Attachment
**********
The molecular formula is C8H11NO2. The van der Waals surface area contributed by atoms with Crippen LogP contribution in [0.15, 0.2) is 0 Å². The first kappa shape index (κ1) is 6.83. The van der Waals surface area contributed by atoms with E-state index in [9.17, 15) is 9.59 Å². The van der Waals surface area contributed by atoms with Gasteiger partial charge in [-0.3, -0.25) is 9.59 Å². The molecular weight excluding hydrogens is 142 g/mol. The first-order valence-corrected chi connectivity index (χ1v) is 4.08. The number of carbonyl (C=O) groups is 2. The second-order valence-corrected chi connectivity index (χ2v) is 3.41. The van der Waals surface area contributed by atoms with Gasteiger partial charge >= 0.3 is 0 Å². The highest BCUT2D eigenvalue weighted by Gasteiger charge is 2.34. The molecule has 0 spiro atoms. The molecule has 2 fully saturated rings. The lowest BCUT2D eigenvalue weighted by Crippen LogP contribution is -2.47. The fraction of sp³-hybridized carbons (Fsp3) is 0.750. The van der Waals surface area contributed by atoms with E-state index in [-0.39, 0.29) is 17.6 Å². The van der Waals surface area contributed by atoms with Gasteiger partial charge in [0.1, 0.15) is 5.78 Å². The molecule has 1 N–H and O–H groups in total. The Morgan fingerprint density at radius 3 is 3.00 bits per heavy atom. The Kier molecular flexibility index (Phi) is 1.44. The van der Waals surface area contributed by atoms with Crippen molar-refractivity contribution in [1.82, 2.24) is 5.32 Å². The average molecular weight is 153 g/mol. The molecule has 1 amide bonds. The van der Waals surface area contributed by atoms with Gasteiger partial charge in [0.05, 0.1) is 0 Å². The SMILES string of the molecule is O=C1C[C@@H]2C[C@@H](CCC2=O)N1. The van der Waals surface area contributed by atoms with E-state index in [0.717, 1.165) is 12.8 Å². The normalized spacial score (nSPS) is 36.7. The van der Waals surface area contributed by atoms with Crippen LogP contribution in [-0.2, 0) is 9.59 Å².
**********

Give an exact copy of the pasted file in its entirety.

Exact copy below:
The molecular formula is C8H11NO2. The van der Waals surface area contributed by atoms with Crippen LogP contribution in [0.15, 0.2) is 0 Å². The first kappa shape index (κ1) is 6.83. The van der Waals surface area contributed by atoms with E-state index in [9.17, 15) is 9.59 Å². The van der Waals surface area contributed by atoms with Gasteiger partial charge in [-0.3, -0.25) is 9.59 Å². The molecular weight excluding hydrogens is 142 g/mol. The first-order valence-corrected chi connectivity index (χ1v) is 4.08. The number of carbonyl (C=O) groups is 2. The second-order valence-corrected chi connectivity index (χ2v) is 3.41. The van der Waals surface area contributed by atoms with Gasteiger partial charge >= 0.3 is 0 Å². The highest BCUT2D eigenvalue weighted by Gasteiger charge is 2.34. The molecule has 0 spiro atoms. The molecule has 2 fully saturated rings. The lowest BCUT2D eigenvalue weighted by Crippen LogP contribution is -2.47. The fraction of sp³-hybridized carbons (Fsp3) is 0.750. The van der Waals surface area contributed by atoms with E-state index in [-0.39, 0.29) is 17.6 Å². The van der Waals surface area contributed by atoms with Gasteiger partial charge in [0.1, 0.15) is 5.78 Å². The molecule has 1 N–H and O–H groups in total. The Morgan fingerprint density at radius 3 is 3.00 bits per heavy atom. The Kier molecular flexibility index (Phi) is 1.44. The van der Waals surface area contributed by atoms with Crippen molar-refractivity contribution in [1.82, 2.24) is 5.32 Å². The average molecular weight is 153 g/mol. The molecule has 1 amide bonds. The van der Waals surface area contributed by atoms with Gasteiger partial charge in [0.05, 0.1) is 0 Å². The SMILES string of the molecule is O=C1C[C@@H]2C[C@@H](CCC2=O)N1. The van der Waals surface area contributed by atoms with E-state index in [0.717, 1.165) is 12.8 Å². The normalized spacial score (nSPS) is 36.7. The van der Waals surface area contributed by atoms with Crippen LogP contribution in [-0.2, 0) is 9.59 Å².